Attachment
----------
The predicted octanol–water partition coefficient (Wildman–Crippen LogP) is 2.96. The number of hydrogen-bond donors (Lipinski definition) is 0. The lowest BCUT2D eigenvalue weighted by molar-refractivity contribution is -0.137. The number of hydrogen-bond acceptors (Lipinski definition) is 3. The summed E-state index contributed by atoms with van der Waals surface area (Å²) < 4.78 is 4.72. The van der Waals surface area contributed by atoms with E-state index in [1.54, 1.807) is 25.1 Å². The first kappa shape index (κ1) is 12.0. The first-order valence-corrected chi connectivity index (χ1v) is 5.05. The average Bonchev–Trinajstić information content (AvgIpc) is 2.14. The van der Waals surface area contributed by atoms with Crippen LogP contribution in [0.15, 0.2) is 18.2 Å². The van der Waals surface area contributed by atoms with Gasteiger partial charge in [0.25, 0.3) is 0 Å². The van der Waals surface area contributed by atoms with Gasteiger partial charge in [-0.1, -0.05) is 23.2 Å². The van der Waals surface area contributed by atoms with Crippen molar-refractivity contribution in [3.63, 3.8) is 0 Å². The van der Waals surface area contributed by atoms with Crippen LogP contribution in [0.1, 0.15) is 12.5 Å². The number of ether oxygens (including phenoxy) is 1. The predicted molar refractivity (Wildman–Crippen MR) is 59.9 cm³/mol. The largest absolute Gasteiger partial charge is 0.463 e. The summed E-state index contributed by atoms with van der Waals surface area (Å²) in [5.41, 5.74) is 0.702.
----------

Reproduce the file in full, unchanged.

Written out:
The predicted octanol–water partition coefficient (Wildman–Crippen LogP) is 2.96. The number of hydrogen-bond donors (Lipinski definition) is 0. The lowest BCUT2D eigenvalue weighted by molar-refractivity contribution is -0.137. The number of hydrogen-bond acceptors (Lipinski definition) is 3. The summed E-state index contributed by atoms with van der Waals surface area (Å²) < 4.78 is 4.72. The van der Waals surface area contributed by atoms with E-state index in [1.54, 1.807) is 25.1 Å². The first kappa shape index (κ1) is 12.0. The first-order valence-corrected chi connectivity index (χ1v) is 5.05. The average Bonchev–Trinajstić information content (AvgIpc) is 2.14. The van der Waals surface area contributed by atoms with Crippen LogP contribution in [0.15, 0.2) is 18.2 Å². The van der Waals surface area contributed by atoms with Gasteiger partial charge in [0.25, 0.3) is 0 Å². The van der Waals surface area contributed by atoms with Gasteiger partial charge in [-0.1, -0.05) is 23.2 Å². The van der Waals surface area contributed by atoms with Crippen molar-refractivity contribution in [3.63, 3.8) is 0 Å². The van der Waals surface area contributed by atoms with Crippen LogP contribution in [0.1, 0.15) is 12.5 Å². The number of ether oxygens (including phenoxy) is 1. The predicted molar refractivity (Wildman–Crippen MR) is 59.9 cm³/mol. The largest absolute Gasteiger partial charge is 0.463 e. The summed E-state index contributed by atoms with van der Waals surface area (Å²) in [5.41, 5.74) is 0.702.